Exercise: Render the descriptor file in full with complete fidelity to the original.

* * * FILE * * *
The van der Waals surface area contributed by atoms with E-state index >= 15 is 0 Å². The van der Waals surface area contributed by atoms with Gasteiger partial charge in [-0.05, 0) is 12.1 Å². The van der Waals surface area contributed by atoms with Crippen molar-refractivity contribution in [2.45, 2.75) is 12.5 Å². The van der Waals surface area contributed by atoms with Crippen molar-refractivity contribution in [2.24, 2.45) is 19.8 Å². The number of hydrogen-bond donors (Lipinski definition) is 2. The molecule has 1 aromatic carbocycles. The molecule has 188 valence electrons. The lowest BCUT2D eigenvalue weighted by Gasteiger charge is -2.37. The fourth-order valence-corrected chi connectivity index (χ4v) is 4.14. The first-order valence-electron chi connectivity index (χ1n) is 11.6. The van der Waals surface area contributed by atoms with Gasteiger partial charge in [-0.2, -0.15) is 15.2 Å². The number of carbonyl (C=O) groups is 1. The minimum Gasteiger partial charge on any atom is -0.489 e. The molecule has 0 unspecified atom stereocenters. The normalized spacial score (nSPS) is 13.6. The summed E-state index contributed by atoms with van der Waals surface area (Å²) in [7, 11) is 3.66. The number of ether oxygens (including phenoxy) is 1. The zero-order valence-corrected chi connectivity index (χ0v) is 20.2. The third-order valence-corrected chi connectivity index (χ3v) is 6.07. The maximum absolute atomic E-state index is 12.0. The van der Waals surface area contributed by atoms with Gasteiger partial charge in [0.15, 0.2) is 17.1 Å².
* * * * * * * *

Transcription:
The van der Waals surface area contributed by atoms with E-state index >= 15 is 0 Å². The van der Waals surface area contributed by atoms with Gasteiger partial charge in [-0.05, 0) is 12.1 Å². The van der Waals surface area contributed by atoms with Crippen molar-refractivity contribution in [2.45, 2.75) is 12.5 Å². The van der Waals surface area contributed by atoms with Crippen molar-refractivity contribution in [2.24, 2.45) is 19.8 Å². The number of hydrogen-bond donors (Lipinski definition) is 2. The molecule has 1 aromatic carbocycles. The molecule has 188 valence electrons. The lowest BCUT2D eigenvalue weighted by Gasteiger charge is -2.37. The fourth-order valence-corrected chi connectivity index (χ4v) is 4.14. The first-order valence-electron chi connectivity index (χ1n) is 11.6. The van der Waals surface area contributed by atoms with Gasteiger partial charge in [-0.2, -0.15) is 15.2 Å². The number of carbonyl (C=O) groups is 1. The minimum Gasteiger partial charge on any atom is -0.489 e. The molecule has 0 unspecified atom stereocenters. The normalized spacial score (nSPS) is 13.6. The summed E-state index contributed by atoms with van der Waals surface area (Å²) in [7, 11) is 3.66. The number of ether oxygens (including phenoxy) is 1. The zero-order valence-corrected chi connectivity index (χ0v) is 20.2. The third-order valence-corrected chi connectivity index (χ3v) is 6.07. The maximum absolute atomic E-state index is 12.0. The van der Waals surface area contributed by atoms with Gasteiger partial charge in [0.15, 0.2) is 17.1 Å².